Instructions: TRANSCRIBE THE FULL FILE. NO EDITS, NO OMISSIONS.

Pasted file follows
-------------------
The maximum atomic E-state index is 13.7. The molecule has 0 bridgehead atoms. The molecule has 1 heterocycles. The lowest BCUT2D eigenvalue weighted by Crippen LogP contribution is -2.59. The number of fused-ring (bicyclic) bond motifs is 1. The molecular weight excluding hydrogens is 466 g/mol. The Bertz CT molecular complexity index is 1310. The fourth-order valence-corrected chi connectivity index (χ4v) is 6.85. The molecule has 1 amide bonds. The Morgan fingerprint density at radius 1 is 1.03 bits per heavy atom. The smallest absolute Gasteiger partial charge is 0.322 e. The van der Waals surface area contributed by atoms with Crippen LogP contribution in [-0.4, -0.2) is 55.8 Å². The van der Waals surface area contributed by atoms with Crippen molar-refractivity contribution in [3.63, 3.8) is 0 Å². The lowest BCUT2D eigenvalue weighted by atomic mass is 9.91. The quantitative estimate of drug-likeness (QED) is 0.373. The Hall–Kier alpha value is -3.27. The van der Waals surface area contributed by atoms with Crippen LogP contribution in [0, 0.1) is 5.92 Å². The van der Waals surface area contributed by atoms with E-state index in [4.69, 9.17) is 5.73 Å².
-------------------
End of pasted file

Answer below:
The maximum atomic E-state index is 13.7. The molecule has 0 bridgehead atoms. The molecule has 1 heterocycles. The lowest BCUT2D eigenvalue weighted by Crippen LogP contribution is -2.59. The number of fused-ring (bicyclic) bond motifs is 1. The molecular weight excluding hydrogens is 466 g/mol. The Bertz CT molecular complexity index is 1310. The fourth-order valence-corrected chi connectivity index (χ4v) is 6.85. The molecule has 1 amide bonds. The Morgan fingerprint density at radius 1 is 1.03 bits per heavy atom. The smallest absolute Gasteiger partial charge is 0.322 e. The van der Waals surface area contributed by atoms with Crippen LogP contribution in [-0.4, -0.2) is 55.8 Å². The van der Waals surface area contributed by atoms with Crippen molar-refractivity contribution in [3.63, 3.8) is 0 Å². The lowest BCUT2D eigenvalue weighted by atomic mass is 9.91. The quantitative estimate of drug-likeness (QED) is 0.373. The Hall–Kier alpha value is -3.27. The van der Waals surface area contributed by atoms with Crippen LogP contribution in [0, 0.1) is 5.92 Å². The van der Waals surface area contributed by atoms with E-state index in [4.69, 9.17) is 5.73 Å².